Operation to include precendent-setting safeguards
By Summit Voice
Washington D.C. — Architect of the Capitol Stephen T. Ayers announced April 1 that natural gas deposits were discovered on U.S. Capitol grounds during the construction of the underground Capitol Visitor center. The discovery — made prior to the visitor center’s opening in 2008 — was announced today after mineral rights and jurisdictional issues were resolved allowing leasing to proceed and gas production oversight to be implemented.
An unsuspected natural gas bearing shale formation — similar to the Marcellus Shale underlying middle Appalachian states, the Barnett Shale in north-central Texas, and other shale gas plays around the country — was uncovered as the pit was dug for the several stories deep undergound Capitol visitor center. The new visitor center was deemed necessary in the wake of 9/11 to mitigate the possibility of terrorist attack on the Capitol Building.
It is this type of shale gas, now accessible because of a recent gas production innovation known as horizontal hydraulic fracturing (or “fracking”) that has increased U.S. natural gas reserves to the point that President Obama made natural gas part of his Blueprint for a Secure Energy Future announced on Wednesday at Georgetown University.
Production of shale gas is controversial, however, because of concerns from adjacent communities over potential impacts to public health and drinking water. Hydraulic fracturing is exempt from portions of the Clean Air Act and Safe Drinking Water Act — shielding the toxics used in the process and the process itself from public scrutiny and governmental oversight. EARTHWORKS, hundreds of affected communities, and the Oscar-nominated documentary GASLAND, argue that the result is polluted air, water and communities.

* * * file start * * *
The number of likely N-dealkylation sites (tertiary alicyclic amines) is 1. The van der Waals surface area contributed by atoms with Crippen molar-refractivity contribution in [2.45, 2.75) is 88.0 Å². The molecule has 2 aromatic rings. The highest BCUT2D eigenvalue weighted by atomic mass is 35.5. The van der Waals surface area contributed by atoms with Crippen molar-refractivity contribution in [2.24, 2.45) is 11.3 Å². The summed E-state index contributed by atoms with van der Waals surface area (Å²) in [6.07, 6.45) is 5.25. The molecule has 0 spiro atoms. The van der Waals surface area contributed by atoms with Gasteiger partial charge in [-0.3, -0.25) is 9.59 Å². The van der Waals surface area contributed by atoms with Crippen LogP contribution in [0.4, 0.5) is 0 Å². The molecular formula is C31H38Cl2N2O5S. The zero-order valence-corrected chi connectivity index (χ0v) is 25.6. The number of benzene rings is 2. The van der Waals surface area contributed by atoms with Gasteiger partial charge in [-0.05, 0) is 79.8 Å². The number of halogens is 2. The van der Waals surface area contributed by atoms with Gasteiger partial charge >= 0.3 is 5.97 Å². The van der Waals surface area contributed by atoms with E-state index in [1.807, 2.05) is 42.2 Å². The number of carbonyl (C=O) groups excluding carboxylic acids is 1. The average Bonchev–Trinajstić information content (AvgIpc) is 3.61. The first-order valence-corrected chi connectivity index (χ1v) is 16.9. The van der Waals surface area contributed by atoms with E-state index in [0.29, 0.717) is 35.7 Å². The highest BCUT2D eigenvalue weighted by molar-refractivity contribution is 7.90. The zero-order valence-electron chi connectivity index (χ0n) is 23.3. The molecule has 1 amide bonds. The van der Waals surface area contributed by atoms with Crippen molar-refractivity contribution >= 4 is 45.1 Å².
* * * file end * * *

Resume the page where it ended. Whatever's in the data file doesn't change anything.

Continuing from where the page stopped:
“I’ve lived with frackers in my community for the past 20 years,” said Gwen Lachelt of Durango, Colorado. The Oil & Gas Accountability Project director continued, “if drilling is safe then I’m a platypus. I don’t think those folks in D.C. know what they’re doing.”
Mr. Ayers, thanks to his unique powers as steward of the Capitol, enacted public health protections where Congress and the states have not. Drilling will proceed under a regulatory regime as if the federal environmental exemptions did not exist. As a result, Congress and the public will know exactly what toxics are being injected underneath the Capitol, baseline water testing will be required, and no waste pits will be permitted.
“I’m pleased that the Architect of the Capitol has decided to impose precedent-setting environmental and public health standards on shale drilling on US Capitol grounds,” said Lauren Pagel, EARTHWORKS’ Policy Director. She continued, “But I am left wondering why the communities across America faced with drilling in their backyards can’t receive the same protections.”